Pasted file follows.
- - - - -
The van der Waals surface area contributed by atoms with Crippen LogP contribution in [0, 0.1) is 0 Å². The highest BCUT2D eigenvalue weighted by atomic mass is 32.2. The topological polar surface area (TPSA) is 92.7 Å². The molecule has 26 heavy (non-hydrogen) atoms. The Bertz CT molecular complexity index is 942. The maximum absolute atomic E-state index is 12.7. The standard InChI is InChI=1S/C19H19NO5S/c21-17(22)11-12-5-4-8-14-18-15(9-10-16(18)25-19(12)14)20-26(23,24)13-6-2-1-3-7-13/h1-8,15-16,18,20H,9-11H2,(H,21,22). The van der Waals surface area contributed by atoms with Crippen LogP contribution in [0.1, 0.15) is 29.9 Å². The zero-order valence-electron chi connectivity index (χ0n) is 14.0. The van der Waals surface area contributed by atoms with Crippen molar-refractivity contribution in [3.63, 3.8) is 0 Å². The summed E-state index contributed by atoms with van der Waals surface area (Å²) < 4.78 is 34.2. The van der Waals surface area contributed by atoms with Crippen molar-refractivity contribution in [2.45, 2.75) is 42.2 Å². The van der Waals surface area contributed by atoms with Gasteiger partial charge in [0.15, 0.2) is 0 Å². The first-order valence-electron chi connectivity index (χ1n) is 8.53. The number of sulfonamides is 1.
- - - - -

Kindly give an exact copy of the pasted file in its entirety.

The van der Waals surface area contributed by atoms with Crippen LogP contribution in [0, 0.1) is 0 Å². The highest BCUT2D eigenvalue weighted by atomic mass is 32.2. The topological polar surface area (TPSA) is 92.7 Å². The molecule has 26 heavy (non-hydrogen) atoms. The Bertz CT molecular complexity index is 942. The maximum absolute atomic E-state index is 12.7. The standard InChI is InChI=1S/C19H19NO5S/c21-17(22)11-12-5-4-8-14-18-15(9-10-16(18)25-19(12)14)20-26(23,24)13-6-2-1-3-7-13/h1-8,15-16,18,20H,9-11H2,(H,21,22). The van der Waals surface area contributed by atoms with Crippen LogP contribution in [0.1, 0.15) is 29.9 Å². The zero-order valence-electron chi connectivity index (χ0n) is 14.0. The van der Waals surface area contributed by atoms with Crippen molar-refractivity contribution in [3.63, 3.8) is 0 Å². The summed E-state index contributed by atoms with van der Waals surface area (Å²) < 4.78 is 34.2. The van der Waals surface area contributed by atoms with Crippen molar-refractivity contribution in [2.45, 2.75) is 42.2 Å². The van der Waals surface area contributed by atoms with Gasteiger partial charge in [0.15, 0.2) is 0 Å². The first-order valence-electron chi connectivity index (χ1n) is 8.53. The number of sulfonamides is 1.